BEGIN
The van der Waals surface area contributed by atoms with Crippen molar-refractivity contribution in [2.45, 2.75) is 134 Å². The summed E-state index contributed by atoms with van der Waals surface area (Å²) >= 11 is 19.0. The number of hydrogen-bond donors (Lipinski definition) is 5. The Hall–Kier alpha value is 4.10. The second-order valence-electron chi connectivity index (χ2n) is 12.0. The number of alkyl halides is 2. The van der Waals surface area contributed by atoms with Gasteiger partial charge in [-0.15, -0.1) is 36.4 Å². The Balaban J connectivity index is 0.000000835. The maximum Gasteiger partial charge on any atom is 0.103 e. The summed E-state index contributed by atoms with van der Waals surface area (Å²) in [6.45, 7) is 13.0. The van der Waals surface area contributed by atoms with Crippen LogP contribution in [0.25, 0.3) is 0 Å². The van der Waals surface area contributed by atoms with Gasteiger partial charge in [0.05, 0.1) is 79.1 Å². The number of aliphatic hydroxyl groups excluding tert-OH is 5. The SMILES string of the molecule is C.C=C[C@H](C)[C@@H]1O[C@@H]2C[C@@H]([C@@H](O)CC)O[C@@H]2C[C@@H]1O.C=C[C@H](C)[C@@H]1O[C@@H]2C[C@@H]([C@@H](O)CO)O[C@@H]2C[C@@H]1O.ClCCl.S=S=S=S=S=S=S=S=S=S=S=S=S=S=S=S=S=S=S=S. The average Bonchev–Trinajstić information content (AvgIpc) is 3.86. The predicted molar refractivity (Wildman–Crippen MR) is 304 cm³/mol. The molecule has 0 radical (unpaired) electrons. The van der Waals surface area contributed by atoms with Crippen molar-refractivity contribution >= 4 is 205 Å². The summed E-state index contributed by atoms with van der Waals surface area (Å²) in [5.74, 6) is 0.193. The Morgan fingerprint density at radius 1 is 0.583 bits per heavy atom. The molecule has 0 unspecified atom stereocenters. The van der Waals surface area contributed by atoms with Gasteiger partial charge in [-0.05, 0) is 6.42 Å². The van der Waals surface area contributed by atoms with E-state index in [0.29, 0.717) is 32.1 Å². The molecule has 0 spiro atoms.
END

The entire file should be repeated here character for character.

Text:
The van der Waals surface area contributed by atoms with Crippen molar-refractivity contribution in [2.45, 2.75) is 134 Å². The summed E-state index contributed by atoms with van der Waals surface area (Å²) >= 11 is 19.0. The number of hydrogen-bond donors (Lipinski definition) is 5. The Hall–Kier alpha value is 4.10. The second-order valence-electron chi connectivity index (χ2n) is 12.0. The number of alkyl halides is 2. The van der Waals surface area contributed by atoms with Gasteiger partial charge in [-0.15, -0.1) is 36.4 Å². The Balaban J connectivity index is 0.000000835. The maximum Gasteiger partial charge on any atom is 0.103 e. The summed E-state index contributed by atoms with van der Waals surface area (Å²) in [6.45, 7) is 13.0. The van der Waals surface area contributed by atoms with Crippen LogP contribution in [0.25, 0.3) is 0 Å². The van der Waals surface area contributed by atoms with Gasteiger partial charge in [0.05, 0.1) is 79.1 Å². The number of aliphatic hydroxyl groups excluding tert-OH is 5. The SMILES string of the molecule is C.C=C[C@H](C)[C@@H]1O[C@@H]2C[C@@H]([C@@H](O)CC)O[C@@H]2C[C@@H]1O.C=C[C@H](C)[C@@H]1O[C@@H]2C[C@@H]([C@@H](O)CO)O[C@@H]2C[C@@H]1O.ClCCl.S=S=S=S=S=S=S=S=S=S=S=S=S=S=S=S=S=S=S=S. The average Bonchev–Trinajstić information content (AvgIpc) is 3.86. The predicted molar refractivity (Wildman–Crippen MR) is 304 cm³/mol. The molecule has 0 radical (unpaired) electrons. The van der Waals surface area contributed by atoms with Crippen molar-refractivity contribution >= 4 is 205 Å². The summed E-state index contributed by atoms with van der Waals surface area (Å²) in [5.74, 6) is 0.193. The Morgan fingerprint density at radius 1 is 0.583 bits per heavy atom. The molecule has 0 unspecified atom stereocenters. The van der Waals surface area contributed by atoms with Gasteiger partial charge in [-0.05, 0) is 6.42 Å². The van der Waals surface area contributed by atoms with E-state index in [0.29, 0.717) is 32.1 Å². The molecule has 0 spiro atoms.